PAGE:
Course Descriptions for the Engineering Physics Diploma (Mechatronics)
Below you can find a simple summary of the Engineering courses which are required for the Diploma.
ENGR 210 Circuit Analysis
This course is an introduction to circuit analysis. This is not a course on physics but on a mathematical abstraction (a model) used to represent a variety of engineering problems (one of which, of course, is the solution of physical electric and electronics circuits). This course assumes that the student has a working knowledge of ordinary linear differential equations, basic integral-differential calculus, a thorough knowledge of complex numbers arithmetic and representations, the physics background that describes the basic electromagnetic entities and relationships, Fourier transforms, Laplace transforms. The students will also learn phasor analysis and AC power; transfer functions; Bode plots; filters and resonance; transformers, two-port networks.
- Basic circuit variables, Ohm’s Law (review)
- Voltage and current sources
- Real source models (Thevenin/Helmholtz's and Norton/Helmholtz's).
- Parallel connection vs. series connection (review)
- Kirchoff's Laws: Voltage Law (KVL) and Current Law (KCL) (review)
- Modified Nodal Analysis, Loop Analysis.
- 1st order circuits (review)
- 2nd order circuits
- AC circuits (including steady-state analysis, power analysis, 3-phase circuits, frequency response)
- Two-port networks
ENGR 310+Engr 320 : Electronics I and II
These courses cover the fundamental topics of analog and digital electronics in a lecture + lab format.
The following topics will be covered:
- RC circuits and filters
- Diodes and semiconductor physics
- Bipolar Junction Transistors
- Field Effect Transistors
- Operational Amplifiers
- Active filters and oscillators
- Differential and instrumentation amplifiers
- Basics of digital logic
- Logic families and basics of internal gate structure
- Combinatorial logic
- Sequential logic
- Analog/digital conversion
- Digital design (Mealy/Moore machines)
- Field Programmable Gate Arrays (FPGAs) and Verilog
Laboratory sessions will focus on applications of the above topics. Electronics II will culminate in a final project designed to synthesize multiple topics from both Electronics I and II.
ENGR 320 Electronics II will continue from where Electronics I (Engr 310) left off.
ENGR 350 Sensors and Actuators
This course provides an introduction to sensors and actuators for electromechanical, computer-controlled machines and devices. Topics include operating principles, design considerations, and applications of analog sensors, digital transducers, stepper motors, continuous-drive actuators, and drive system electronics. Component integration and design considerations are studied through examples selected from applications of machine tools, mechatronics, precision machines, robotics, aerospace systems, and ground and underwater vehicles. Laboratory exercises strengthen the understanding of component performance, system design and integration.
ENGR 330 Automatic Control Systems
This course is an introductory course on automatic control. The main goal of the course is to provide the students with basic tools in modeling, analysis and design for linear feedback control systems. Students will learn how to model mechanical, electrical, and electromechanical systems as differential equations and transfer functions. The analysis in this course includes stability of open-loop and closed-loop systems, time responses and frequency responses of low order systems. The design methods are divided into root-locus techniques and frequency response techniques using Bode plots for designing PID and lead/lag controllers. Students will also learn how to apply the automatic control theory to real engineering problems with Matlab and through laboratory exercises. This course will give the basic knowledge for more advanced control courses, such as state-space control techniques, nonlinear control, robust control, optimal control, adaptive control, digital control, sampled-data control, hybrid control, and system identification.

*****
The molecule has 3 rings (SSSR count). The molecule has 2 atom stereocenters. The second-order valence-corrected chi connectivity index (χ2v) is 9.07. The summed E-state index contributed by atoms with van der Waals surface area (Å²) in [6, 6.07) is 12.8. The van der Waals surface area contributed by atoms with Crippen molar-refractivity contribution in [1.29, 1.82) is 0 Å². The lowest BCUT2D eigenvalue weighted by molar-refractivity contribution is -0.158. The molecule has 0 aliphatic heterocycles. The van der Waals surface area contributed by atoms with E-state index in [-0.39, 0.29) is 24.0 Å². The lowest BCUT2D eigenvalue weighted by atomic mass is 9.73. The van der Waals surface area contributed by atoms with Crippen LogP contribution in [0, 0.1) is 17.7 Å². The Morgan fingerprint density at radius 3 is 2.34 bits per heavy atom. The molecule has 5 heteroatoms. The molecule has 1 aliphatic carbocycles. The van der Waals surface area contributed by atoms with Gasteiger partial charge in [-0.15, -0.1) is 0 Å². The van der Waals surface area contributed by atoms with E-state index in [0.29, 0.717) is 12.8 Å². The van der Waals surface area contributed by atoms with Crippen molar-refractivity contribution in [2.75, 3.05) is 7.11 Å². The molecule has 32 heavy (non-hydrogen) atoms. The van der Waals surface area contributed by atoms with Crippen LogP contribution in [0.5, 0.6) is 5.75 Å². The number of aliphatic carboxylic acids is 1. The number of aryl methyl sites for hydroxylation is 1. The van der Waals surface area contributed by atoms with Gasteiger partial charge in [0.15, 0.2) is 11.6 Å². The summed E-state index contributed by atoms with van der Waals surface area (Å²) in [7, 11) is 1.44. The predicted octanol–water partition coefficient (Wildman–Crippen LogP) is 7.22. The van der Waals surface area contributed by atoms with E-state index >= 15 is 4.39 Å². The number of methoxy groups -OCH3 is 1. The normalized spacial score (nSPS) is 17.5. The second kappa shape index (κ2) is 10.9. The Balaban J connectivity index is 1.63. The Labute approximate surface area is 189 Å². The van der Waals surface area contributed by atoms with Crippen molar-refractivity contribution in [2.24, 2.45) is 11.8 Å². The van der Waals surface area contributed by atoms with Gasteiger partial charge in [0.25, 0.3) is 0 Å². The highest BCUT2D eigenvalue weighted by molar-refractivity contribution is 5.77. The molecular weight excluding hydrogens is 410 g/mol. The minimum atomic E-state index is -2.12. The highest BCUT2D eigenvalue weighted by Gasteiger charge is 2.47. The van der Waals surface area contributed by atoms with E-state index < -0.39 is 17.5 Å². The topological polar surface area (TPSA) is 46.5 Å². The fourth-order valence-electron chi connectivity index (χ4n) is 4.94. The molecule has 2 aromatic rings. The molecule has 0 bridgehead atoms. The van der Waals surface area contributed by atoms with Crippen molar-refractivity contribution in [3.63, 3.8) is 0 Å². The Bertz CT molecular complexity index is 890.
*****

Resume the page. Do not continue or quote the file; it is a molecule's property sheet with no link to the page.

ENGR 340 Microprocessors and Embedded Systems
This course provides basic microcomputer architecture, design and analysis of address decoders and memory systems, design and analysis of assembly language programs and microcomputer system design.
The following topics will be covered:
1. Basic microcomputer architecture and the memory maps.
2. Design and analysis of address decoders and memory systems.
3. Addressing modes.
4. Instruction sets.
5. Design and analysis of assembly language programs.
6. Design and analysis of parallel and serial interfaces.
7. Design and analysis of A/D and D/A converter systems.
8. Microcomputer system design.
9. Review of object-oriented programming: Data structures, algorithms, and embedded programming techniques.
10. Translation from high level languages (e.g., C) to assembly and machine language.
11. Introduction to embedded systems programming using high level languages (e.g., C).
12. Review of C programming techniques and object oriented programming:
Data structures, algorithms, and embedded programming techniques.
Laboratory sessions include experiments on microprocessor-based hardware design, assembly and C language program development, programming and interface with I/O devices and dedicated sessions to design and accomplish a laboratory project.
ENGR 390 Mechatronics Project
This is the capstone course of the project.
Students will apply the knowledge gained in the course so far to specific projects. Typically the student will do between 2 and 4 projects. The students will function as if they are in industry with many interim reports given to the instructor as the projects progress. Students will be expected to make oral presentations of their project to the rest of the class and will be marked on the quality of their presentation as well as the quality of their project and their written project report.